We Happy Few

As the sun sets on our pilgrimage and on the horizon I’m filled with gratitude for a week of healing and peace. A week ago most of us had never met and now seven days later we are united by the common experience of a journey that took us from Rome to Poggio Bustone, Greccio, St. Mary of the Angels, LaVerna and Assisi and many other villages and hamlets along the way. In June of 1972 my enlistment in the United States Naval Reserve seemed full of uncertainties. It was a disruption or so I thought to my life up to that moment. Little did I realize that I was embarking on a journey that would bring to Rome and Assisi twice in as many years. Nor did I imagine that I was joining a select fraternity of women and men with whom I would feel kinship that transcends time, family and place. As I look across the Spoleto Valley tonight I am grateful for my good fortune and my record of service that has invited me to this sacred place and to relationship with the wonderful folks I’ve been privileged to associate with this week. Frequently friends and relatives thank me for my service but little do they realize what they are saying nor the impact that service has had on our lives. Until you experience the trauma of moral injury and it’s consequences you can’t really appreciate the gravity of military service. Those of us who have worn the uniform of military service and faced a common peril together are bonded forever. We are a band of brothers and sisters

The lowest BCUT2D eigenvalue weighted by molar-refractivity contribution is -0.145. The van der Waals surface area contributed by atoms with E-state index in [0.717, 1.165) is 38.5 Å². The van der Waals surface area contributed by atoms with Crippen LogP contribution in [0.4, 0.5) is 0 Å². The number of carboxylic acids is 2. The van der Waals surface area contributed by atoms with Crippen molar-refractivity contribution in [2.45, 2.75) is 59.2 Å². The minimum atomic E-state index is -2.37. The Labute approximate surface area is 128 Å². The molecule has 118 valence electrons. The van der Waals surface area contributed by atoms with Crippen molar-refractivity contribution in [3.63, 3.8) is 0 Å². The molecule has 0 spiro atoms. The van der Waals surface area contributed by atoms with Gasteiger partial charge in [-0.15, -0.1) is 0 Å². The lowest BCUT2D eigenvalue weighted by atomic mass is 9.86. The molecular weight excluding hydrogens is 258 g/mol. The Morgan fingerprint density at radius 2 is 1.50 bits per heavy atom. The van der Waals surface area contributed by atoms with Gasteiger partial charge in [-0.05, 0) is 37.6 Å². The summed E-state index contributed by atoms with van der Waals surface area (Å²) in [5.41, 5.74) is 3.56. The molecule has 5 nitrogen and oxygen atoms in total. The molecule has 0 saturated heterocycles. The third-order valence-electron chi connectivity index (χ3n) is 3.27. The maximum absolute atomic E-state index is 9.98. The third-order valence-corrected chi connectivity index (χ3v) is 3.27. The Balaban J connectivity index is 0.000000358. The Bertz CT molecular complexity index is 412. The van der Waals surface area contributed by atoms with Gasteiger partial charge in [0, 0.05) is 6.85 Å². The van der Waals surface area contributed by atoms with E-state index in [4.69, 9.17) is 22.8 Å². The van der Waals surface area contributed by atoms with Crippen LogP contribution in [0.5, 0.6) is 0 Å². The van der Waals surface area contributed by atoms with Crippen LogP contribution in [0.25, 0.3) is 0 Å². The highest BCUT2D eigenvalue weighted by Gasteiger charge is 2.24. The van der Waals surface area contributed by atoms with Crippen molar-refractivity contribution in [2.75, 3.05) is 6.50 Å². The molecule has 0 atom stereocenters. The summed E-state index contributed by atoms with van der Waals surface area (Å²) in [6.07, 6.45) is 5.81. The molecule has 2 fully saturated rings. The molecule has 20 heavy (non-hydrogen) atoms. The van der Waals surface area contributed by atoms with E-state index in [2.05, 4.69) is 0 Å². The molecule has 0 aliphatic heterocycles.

From this day to the ending of the world, But we in it shall be remembered – We few, we happy few, we band of brothers and sisters. For he today that sheds his blood with me shall be my brother. – Shakespeare

About countrycontemplative

Secular Franciscan Order
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